One of the unintended consequences of the Freedom of Information Act is the ability it gives authorities to kick issues into the long grass.
Reporters regularly tell me about asking for information from a press office and being told to file it as an FOI request. I know of councillors who have had to FOI their own authorities for information. And council officers having to do the same.
But this is the first time I’ve heard of a council expecting its staff to submit FOI requests for details relating to themselves – and then telling journalists to do the same when they ask why the council hasn’t replied to the FOI request from council staff.
Derby City Council argues its nothing to hide, but it appears to be doing a jolly good job of creating the impression it has.
According to the Derby Telegraph, a worker asked the authority to reveal details on how decisions about their pay are made, it failed to answer all the questions put in the FOI request.
So the employee took the council to the Information Commissioner, hoping to get the Commissioner to get the council to play ball. The Commissioner did just that and told the council to explain to the member of staff how their job was analysed as part of a pay review – the sort of thing you’d hope an employee wouldn’t have to resort to FOI for in the first place.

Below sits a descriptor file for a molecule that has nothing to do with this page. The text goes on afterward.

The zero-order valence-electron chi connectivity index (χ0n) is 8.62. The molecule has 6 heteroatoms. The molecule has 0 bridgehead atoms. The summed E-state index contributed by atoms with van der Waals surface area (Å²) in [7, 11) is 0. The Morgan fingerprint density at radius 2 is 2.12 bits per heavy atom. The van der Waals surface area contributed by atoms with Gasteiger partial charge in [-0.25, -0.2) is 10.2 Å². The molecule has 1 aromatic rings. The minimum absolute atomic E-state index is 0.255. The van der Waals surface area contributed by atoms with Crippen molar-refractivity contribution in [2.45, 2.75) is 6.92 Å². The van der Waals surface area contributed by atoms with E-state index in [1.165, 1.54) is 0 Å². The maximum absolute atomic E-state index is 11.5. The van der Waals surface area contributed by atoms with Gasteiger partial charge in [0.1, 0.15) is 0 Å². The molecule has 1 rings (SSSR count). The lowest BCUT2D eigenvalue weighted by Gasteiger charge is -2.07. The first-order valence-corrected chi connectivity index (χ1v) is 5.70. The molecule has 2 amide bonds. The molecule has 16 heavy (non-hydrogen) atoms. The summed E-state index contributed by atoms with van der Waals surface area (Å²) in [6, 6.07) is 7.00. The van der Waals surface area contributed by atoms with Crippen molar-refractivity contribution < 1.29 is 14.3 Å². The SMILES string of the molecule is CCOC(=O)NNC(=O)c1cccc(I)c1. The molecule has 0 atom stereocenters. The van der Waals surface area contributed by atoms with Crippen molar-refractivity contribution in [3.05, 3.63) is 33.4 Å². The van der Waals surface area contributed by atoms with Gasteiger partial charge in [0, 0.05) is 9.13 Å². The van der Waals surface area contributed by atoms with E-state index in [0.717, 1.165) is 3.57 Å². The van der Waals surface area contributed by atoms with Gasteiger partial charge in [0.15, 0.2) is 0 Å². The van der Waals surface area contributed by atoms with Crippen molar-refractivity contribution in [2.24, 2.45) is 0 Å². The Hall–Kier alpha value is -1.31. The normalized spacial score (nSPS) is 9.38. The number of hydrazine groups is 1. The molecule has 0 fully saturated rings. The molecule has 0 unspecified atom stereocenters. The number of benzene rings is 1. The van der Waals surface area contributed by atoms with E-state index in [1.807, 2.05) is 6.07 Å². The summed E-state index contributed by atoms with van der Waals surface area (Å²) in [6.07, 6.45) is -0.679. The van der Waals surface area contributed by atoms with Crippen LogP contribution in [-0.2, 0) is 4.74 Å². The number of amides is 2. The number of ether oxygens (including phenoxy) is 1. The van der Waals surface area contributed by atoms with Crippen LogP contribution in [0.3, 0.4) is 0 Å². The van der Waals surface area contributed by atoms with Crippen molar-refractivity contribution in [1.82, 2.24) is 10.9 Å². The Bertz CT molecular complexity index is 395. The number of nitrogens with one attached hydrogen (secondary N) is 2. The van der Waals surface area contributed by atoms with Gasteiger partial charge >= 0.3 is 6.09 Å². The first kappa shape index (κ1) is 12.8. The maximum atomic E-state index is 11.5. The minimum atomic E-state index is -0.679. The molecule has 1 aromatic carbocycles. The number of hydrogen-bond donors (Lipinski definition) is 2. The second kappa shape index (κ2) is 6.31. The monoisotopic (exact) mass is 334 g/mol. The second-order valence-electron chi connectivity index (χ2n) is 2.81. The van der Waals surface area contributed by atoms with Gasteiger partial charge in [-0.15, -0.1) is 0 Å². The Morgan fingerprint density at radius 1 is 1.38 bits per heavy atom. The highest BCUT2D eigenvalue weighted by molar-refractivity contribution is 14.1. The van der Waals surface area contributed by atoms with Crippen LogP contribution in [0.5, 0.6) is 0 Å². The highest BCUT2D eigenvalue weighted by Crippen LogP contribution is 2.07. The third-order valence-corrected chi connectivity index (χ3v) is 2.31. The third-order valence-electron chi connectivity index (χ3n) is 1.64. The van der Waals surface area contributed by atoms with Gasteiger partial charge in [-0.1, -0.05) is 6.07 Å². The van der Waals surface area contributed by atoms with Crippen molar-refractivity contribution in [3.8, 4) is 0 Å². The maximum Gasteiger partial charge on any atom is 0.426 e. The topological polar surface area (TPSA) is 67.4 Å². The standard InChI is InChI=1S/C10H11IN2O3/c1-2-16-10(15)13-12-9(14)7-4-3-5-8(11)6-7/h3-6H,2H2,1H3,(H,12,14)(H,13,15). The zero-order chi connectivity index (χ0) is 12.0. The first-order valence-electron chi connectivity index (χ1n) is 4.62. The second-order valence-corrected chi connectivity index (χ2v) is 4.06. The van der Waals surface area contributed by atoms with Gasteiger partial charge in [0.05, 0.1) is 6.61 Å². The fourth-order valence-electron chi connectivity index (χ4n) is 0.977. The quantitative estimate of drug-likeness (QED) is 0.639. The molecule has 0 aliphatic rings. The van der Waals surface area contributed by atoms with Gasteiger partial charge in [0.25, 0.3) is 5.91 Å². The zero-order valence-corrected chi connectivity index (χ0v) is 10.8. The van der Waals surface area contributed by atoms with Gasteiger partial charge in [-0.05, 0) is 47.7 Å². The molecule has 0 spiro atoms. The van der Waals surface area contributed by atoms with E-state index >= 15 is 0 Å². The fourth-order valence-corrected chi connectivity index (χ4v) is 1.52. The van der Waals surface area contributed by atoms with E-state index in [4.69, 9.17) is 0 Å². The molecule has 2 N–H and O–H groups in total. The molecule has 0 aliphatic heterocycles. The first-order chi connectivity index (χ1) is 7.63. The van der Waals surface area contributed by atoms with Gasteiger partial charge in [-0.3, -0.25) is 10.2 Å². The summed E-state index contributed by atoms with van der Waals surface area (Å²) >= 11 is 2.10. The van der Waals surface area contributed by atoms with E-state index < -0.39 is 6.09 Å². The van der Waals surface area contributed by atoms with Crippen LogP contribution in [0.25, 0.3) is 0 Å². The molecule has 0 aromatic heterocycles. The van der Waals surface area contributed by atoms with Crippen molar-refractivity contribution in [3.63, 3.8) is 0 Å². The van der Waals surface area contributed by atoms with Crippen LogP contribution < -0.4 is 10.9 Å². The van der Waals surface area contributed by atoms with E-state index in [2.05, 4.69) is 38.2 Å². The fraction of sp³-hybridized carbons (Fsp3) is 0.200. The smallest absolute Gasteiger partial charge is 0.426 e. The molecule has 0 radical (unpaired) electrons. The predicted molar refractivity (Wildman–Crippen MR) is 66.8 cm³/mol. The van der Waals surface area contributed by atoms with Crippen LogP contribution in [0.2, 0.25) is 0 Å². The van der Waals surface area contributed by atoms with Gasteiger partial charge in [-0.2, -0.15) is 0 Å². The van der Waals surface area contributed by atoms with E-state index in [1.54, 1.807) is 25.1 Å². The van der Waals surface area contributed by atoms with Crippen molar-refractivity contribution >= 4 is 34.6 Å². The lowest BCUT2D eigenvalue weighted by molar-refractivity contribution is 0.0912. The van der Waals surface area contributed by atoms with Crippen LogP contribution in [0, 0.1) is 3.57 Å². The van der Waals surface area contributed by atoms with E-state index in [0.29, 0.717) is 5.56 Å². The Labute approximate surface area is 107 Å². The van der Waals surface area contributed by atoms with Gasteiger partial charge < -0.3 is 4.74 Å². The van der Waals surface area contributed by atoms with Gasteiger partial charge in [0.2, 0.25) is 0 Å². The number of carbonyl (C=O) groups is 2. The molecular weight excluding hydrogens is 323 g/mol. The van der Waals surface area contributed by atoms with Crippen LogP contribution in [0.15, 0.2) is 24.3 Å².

Bizarrely, according to the Telegraph, the council was arguing it couldn’t reveal such details because they were ‘trade secrets.’ Since when was determining council pay a trade secret? What secret magic formula does Derby use which hundreds of other councils are unaware of? The Colonel’s secret recipe it probably isn’t.
What it turned out to be was the council’s reluctance to share details of how a firm of private consultants worked out the fine details of a pay review. In other words, the council put the need to keep a private firm’s methodolgy above the need to be open about how it proposed spending council money and ahead of the need to explain to staff how it was determining their take-home pay.
All of which, naturally, caught the attention of the Derby Telegraph. It asked the city council if it intended to comply with the Information Commissioner’s ruling that it must disclose the information requested – ie how the pay review was worked out – within 35 days.
The city council’s response to the Telegraph?
A council spokeswoman said this “had been logged as an FOI request” and that “officers will seek to respond within 20 working days”.
Sometimes, you just can’t make it up.
You can read the Derby Telegraph’s story here
Thanks to Paul Bradshaw for sharing the link to this story with me on Twitter.